Sunday, January 18, 2009

Pear Coffee Cake

It's been a busy 2009 so far. I've had little time for baking, and even less for blogging. Here's the first of what I hope will be several catch-up installments: the Pear Coffee Cake I made for Christmas breakfast. It admirably met my requirement for a delicious treat that would function equally well as both breakfast and dessert.

I adapted this from the recipe for "Buttermilk Peach Coffee Cake" I found in this delightful book:

The Cake Book, by Tish Boyle

The Hilo Public Library has closed for three months for roof repair and renovations, so any books borrowed the last week in December aren't due back until the end of March, which is cool, so I grabbed some cookbooks while I was stocking up. The Coffee Cake is the only thing I've made from this book so far, but I've been browsing (and drooling) a lot, and hubbie has a birthday coming up, so stay tuned.

You'll find the original coffee cake recipe on page 108. Here's how I made my pear version. As usual, I used some WW flour, yogurt instead of buttermilk, used a little brown sugar, added some cinnamon and cardamom (so good with pears), and so on. I used some rolled oats and spices in the topping, too, and pecans instead of almonds 'cause that's what I had lying around.

The original peach version (probably also delicious) calls for a drizzle of white sugar glaze, which I skipped because at that point I was tired of being in the kitchen and this looked like it was going to be sweet and fattening enough without it. Which it was.

Pear Coffee Cake

2 bartlett pears
3 tsp lemon juice (divided)
1 C all purpose flour
1 C whole wheat pastry flour
1/2 tsp baking soda
1/2 tsp baking powder
1/4 tsp salt
1/4 tsp ground cinnamon
1/4 tsp ground cardamom
3/4 C unsalted butter (12 T; 1.5 sticks), soft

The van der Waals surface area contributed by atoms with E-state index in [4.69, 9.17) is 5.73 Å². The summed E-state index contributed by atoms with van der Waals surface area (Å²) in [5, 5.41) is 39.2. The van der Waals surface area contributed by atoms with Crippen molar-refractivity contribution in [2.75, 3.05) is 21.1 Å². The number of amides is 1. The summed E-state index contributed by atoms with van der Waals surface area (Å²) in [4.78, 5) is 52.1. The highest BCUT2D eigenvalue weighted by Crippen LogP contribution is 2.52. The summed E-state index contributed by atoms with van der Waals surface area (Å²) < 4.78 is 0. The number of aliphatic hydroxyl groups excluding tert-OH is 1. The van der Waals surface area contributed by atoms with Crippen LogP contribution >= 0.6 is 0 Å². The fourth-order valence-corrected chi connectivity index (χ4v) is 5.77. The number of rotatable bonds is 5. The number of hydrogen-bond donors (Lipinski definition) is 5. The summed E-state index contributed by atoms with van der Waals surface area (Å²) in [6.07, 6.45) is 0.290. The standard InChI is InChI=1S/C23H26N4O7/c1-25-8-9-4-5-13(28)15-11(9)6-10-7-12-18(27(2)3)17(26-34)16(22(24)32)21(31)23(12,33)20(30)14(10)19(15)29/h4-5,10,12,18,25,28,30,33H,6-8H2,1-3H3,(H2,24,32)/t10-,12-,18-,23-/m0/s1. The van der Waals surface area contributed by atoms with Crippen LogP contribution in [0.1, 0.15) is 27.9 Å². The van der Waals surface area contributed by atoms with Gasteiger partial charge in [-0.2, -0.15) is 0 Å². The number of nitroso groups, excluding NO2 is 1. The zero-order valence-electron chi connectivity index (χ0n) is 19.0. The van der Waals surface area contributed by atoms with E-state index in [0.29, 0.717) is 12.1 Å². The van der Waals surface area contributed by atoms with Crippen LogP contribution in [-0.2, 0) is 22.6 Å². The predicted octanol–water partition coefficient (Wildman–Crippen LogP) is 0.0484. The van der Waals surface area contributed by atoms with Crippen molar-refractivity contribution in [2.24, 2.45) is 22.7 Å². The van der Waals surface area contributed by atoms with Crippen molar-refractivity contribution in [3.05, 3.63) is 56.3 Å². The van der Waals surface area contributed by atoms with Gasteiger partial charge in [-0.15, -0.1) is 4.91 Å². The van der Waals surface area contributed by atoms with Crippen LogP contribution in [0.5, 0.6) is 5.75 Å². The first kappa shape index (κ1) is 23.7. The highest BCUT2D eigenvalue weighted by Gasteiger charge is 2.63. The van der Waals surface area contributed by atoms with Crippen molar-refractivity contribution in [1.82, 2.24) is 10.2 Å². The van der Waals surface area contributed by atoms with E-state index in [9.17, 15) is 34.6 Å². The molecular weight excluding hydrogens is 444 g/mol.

3/4 C sugar
1/4 C brown sugar
2 large eggs
1 tsp vanilla extract
1/2 C plain whole milk yogurt
1/4 C whole milk

Preheat the oven to 350 and butter and flour a 9" round baking pan or springform pan.

Peel, core, and dice the pears, and toss in a small bowl with 2 tsp of the lemon juice. Set aside.

Sift together the flours, baking soda and powder, salt, and spices. Set aside.
Mix the yogurt and milk with the remaining tsp of lemon juice (it will curdle; that's okay). Set aside.

In the bowl of an electric mixer, cream the butter and sugars until very light and fluffy. Add the eggs one at a time, beating well after each. Add the vanilla extract and blend in.

Beat in half the flour mixture at low speed, then the yogurt mixture, then the rest of the flour mixture.

Spoon half the batter into the baking pan and smooth the top. Top with the pears (scattered evenly over the batter) and half of the crumble topping (below). Cover with the rest of the batter and then the rest of the crumb topping.

Bake 50 minutes or until done. Cool in the pan on a wire rack. If using a springform pan, remove the sides after cake has cooled for 20 minutes.

Crumble Topping/Filling

1/2 C all purpose flour
1/2 C rolled oats
1/2 C brown sugar
1/2 tsp ground cinnamon
1/4 tsp ground cardamom
pinch nutmeg
2/3 cup pecans
4 T butter (soft)
1/4 C milk

Put all ingredients in the bowl of a food processor and pulse until well blended and the nuts are chopped. This will be thick and sticky, not dry Use a fork to drop clumbs of it all over the top of the coffee cake before baking.


I followed the recipe's instructions to place 1/2 the batter in the pan, then add the fruit, sprinkle with half the crumble topping (that's what the odd-looking dark bits in the middle are, in the photo, above), then top with the rest of the batter and the rest of the crumble. Next time:

1) I'll use a little more pear (some of mine was mushy and had to be tossed, so I ended up with less than expected) and fold it into the batter rather than putting it all in the middle.

2) I'll make less crumble topping and only use it on top.

3) I'll use a metal baking pan. I used my large, glass, deep-dish pie pan for this, 'cause something else was in the metal pan I should have used (don't remember what, but the glass pan was option #2). This meant it baked longer, even at a slightly higher temp, and the bottom and top got darker than they probably should be by the time the middle was done.

This coffee cake was delicious, though. I ate way too much of it, without a single regret. I'll definitely consider making it again, when a year or so has passed and I've forgotten the damage it contributed to my end-of-year weigh-in.

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